In today’s world of eagle-eyed reporting, it’s rare for a high profile restaurant to pop up with no advance notice. But that’s precisely what the team behind Second Generation managed to pull off this past summer. It began with the shuttering of Logan Square burger joint Mini Mott, which was itself a spin-off of Asian fusion hotpot Mott Street. After a quick remodel, the space became home to an entirely new concept—a neighborhood bistro—and quietly reopened for service.
As the name suggests, Second Generation pays homage to its owners’ heritage. Siblings Vicki and Edward King and their business partner Nate Chung are all second-generation Asian Americans, and the menu is a reflection of the food they ate growing up. The dining room sports a nod to their roots as well with family photos lining the area up front.
Although the long and narrow layout remains the same as before, the interior has received a modest facelift. Verdant plants, walls painted a dark shade of green and hanging lights that illuminate nearly every table go a long way toward making things feel fresh. The elevated section in the back doubles as a semi-private dining room, featuring privacy screens and shelves stocked with literary works. And the kitchen is open, allowing guests sitting at the bar to get a front row view of the action. On my visit, I saw Chung composing plates while Vicki Kim took on the role of expeditor.
Second Generation might have launched with little fanfare but it’s clear the word is out. The house was packed when I arrived, with some folks opting to dine on the heated patio on a cool October night instead of waiting the hour-plus for a table inside. Once seated, the meal started with a play on avocado toast. A three-layer dip of avocado, ssamjang (spicy Korean paste) and crème fraîche is served in a small jar and alongside slices of radish and griddled sourdough. Like a stereotypical millennial, I’ve spent my fair share of dollars on avocado toast. None have ever been this smooth, though, and I would gladly drop $14 on it again.
The campfire greens are another starter worth your attention. It’s a pleasant medley of contrasting flavors; the smoky cauliflower and bitter radicchio balanced out by sweet golden raisins and a citrusy vinaigrette. Scallops are cooked perfectly and arrive bathing in a miso butter sauce with sweet corn, cotija cheese and a sprinkle of chili flakes. After the bivalves were gone, I gleefully scooped up the remaining corn and butter—it was like eating movie theater popcorn, except exponentially better. My date and I both agreed that we wished there were more than three pieces of scallops as we could’ve easily finished two orders of the dish.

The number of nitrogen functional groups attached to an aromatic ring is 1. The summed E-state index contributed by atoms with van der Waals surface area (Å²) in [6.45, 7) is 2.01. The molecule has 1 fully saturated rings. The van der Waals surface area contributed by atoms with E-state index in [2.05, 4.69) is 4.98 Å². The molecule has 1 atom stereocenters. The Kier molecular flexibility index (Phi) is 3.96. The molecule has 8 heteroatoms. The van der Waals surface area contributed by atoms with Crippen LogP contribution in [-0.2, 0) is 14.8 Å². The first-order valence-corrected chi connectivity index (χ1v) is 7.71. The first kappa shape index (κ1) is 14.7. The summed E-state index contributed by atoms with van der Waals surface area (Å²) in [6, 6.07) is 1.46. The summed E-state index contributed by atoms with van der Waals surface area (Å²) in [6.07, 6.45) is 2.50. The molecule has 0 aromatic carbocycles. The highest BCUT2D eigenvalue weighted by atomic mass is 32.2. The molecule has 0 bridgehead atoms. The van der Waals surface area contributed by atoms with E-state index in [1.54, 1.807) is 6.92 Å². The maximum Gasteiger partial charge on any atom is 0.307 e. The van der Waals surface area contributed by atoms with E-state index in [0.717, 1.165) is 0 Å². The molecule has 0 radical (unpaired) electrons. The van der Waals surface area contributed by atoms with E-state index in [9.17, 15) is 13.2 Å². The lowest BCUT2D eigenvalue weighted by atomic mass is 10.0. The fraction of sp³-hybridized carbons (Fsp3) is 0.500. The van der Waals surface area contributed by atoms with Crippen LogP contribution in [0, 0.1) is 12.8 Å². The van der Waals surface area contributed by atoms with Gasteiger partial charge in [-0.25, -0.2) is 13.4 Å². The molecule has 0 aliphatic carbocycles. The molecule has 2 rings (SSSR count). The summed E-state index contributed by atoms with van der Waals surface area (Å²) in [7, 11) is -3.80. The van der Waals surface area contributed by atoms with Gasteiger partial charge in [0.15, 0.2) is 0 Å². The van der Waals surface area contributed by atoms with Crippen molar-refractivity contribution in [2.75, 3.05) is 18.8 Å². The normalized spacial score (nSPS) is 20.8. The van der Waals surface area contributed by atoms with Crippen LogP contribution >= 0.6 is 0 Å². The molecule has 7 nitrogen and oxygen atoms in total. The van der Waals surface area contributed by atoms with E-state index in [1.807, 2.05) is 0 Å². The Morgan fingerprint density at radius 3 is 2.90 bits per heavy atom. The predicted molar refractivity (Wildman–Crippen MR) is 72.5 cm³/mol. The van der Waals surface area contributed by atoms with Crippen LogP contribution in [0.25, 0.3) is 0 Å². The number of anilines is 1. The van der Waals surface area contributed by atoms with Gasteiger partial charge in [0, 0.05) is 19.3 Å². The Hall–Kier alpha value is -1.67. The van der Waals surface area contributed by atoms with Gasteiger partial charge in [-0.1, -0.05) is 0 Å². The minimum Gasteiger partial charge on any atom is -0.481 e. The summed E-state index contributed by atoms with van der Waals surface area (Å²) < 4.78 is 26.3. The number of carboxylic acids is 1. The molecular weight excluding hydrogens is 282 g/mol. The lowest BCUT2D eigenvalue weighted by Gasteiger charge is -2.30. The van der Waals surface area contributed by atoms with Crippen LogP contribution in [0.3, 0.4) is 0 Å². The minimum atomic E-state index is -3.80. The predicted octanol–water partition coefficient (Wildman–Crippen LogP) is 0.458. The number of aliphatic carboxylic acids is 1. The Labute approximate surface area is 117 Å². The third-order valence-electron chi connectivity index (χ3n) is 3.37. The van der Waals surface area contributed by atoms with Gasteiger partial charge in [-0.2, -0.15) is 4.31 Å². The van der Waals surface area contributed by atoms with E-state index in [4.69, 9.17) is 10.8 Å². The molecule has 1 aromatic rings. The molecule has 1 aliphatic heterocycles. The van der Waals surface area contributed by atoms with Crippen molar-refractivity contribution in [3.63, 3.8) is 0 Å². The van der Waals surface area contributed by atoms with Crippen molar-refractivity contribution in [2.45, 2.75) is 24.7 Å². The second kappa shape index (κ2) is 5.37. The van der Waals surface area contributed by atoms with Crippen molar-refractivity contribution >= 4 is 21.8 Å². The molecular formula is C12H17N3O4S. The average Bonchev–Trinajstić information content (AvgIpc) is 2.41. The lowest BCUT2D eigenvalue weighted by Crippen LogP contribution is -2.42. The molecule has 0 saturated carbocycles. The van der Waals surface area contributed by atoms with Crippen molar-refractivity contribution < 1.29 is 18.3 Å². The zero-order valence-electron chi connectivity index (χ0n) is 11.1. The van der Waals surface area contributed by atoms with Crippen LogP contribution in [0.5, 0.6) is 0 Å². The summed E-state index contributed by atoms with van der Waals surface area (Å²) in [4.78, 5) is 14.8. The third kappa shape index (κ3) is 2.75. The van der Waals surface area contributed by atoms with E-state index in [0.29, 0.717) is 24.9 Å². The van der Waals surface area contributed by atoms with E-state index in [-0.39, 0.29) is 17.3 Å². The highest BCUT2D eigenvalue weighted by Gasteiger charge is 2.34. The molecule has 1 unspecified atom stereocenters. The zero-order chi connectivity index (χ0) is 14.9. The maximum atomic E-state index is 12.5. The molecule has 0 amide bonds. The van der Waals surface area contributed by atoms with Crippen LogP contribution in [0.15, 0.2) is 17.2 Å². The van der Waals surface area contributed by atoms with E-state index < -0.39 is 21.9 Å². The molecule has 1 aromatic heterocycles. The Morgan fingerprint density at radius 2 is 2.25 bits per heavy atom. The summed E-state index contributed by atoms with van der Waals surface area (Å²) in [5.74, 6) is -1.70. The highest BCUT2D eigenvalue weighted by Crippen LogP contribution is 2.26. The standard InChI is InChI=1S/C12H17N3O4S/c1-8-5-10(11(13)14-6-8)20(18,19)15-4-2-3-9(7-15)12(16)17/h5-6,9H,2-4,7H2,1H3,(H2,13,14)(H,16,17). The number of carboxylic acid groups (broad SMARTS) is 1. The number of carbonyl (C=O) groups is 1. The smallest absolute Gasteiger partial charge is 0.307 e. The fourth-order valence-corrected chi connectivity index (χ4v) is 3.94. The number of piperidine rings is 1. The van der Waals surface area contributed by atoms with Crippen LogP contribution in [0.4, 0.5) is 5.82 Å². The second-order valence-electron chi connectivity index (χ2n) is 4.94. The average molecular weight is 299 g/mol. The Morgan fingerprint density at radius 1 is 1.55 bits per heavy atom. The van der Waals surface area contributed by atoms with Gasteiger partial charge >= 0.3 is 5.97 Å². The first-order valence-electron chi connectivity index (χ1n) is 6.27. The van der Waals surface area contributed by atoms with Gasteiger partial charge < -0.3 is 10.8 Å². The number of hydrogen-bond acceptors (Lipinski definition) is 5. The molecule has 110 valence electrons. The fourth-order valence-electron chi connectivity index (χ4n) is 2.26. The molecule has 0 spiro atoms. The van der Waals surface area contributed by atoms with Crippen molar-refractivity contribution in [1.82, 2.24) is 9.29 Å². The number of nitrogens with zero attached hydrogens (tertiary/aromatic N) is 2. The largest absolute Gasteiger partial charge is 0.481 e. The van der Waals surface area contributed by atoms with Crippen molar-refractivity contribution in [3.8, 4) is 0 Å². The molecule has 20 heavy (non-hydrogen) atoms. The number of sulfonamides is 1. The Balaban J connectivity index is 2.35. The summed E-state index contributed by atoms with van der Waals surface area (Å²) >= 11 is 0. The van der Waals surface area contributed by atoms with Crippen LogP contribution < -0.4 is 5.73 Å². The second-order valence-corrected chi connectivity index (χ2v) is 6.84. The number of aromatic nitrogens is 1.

The larger plates are similarly terrific. The Midnight Pasta is an Asian take on carbonara consisting of al dente spaghetti tossed in soy sauce and topped with anchovy breadcrumbs, bits of pork belly, shaved parm and an onsen egg. Just like the Italian classic, crack the egg open and mix it all up for bites of rich umami goodness. The priciest item on the menu, steak frites, sidesteps expectations by marinating the beef in Korean barbecue spices. The result is a slightly sweet, nicely seared skirt steak that mirrors kalbi short ribs. It’s accompanied by chimichurri, skinny fries and garlic aioli.
Burger fiends saddened by Mini Mott’s closure shouldn’t get too down because Mott Street’s much-hyped burger appears in all its glory here. Double chuck patties get dressed with miso butter onions, sweet potato shoestrings, pickled jalapenos, hoisin aioli, American cheese and dill pickles. Mott Street’s popular Everything Wings have also found their way over to Logan Square.
For dessert, Second Generation makes good use of the soft serve machine that previously produced ice cream for Mini Mott’s taiyaki cones. There are two sundae options and though both please, I kept going back to the Grasshopper and its minty soft serve and chocolate brownie until I tapped out.
On the beverage front, the restaurant keeps things simple with a fairly short list of affordable choices. The steak pairs well with a dry and powerful 2018 red blend from Martúe while straightforward cocktails, including a refreshing spicy margarita and a negroni made with Meletti 1870 Bitter Aperitivo in place of Campari, are solid sips as well. But the focus at this new neighborhood gem is squarely on the food and providing a spot for locals to stop in regularly—something I foresee myself doing a lot in the future.
The vibe: The interior has been redone to make it more stylish and cozier. It’s suitable for a lazy weeknight dinner, date night or a celebratory occasion with friends.
The food: Classic dishes with Asian-inspired twists, such as steak frites marinated in Korean barbecue spices, plus an outstanding burger and soft serve sundaes.
The drink: A small selection of wines, almost all of which are available by the glass, draft beers and tried-and-true cocktails.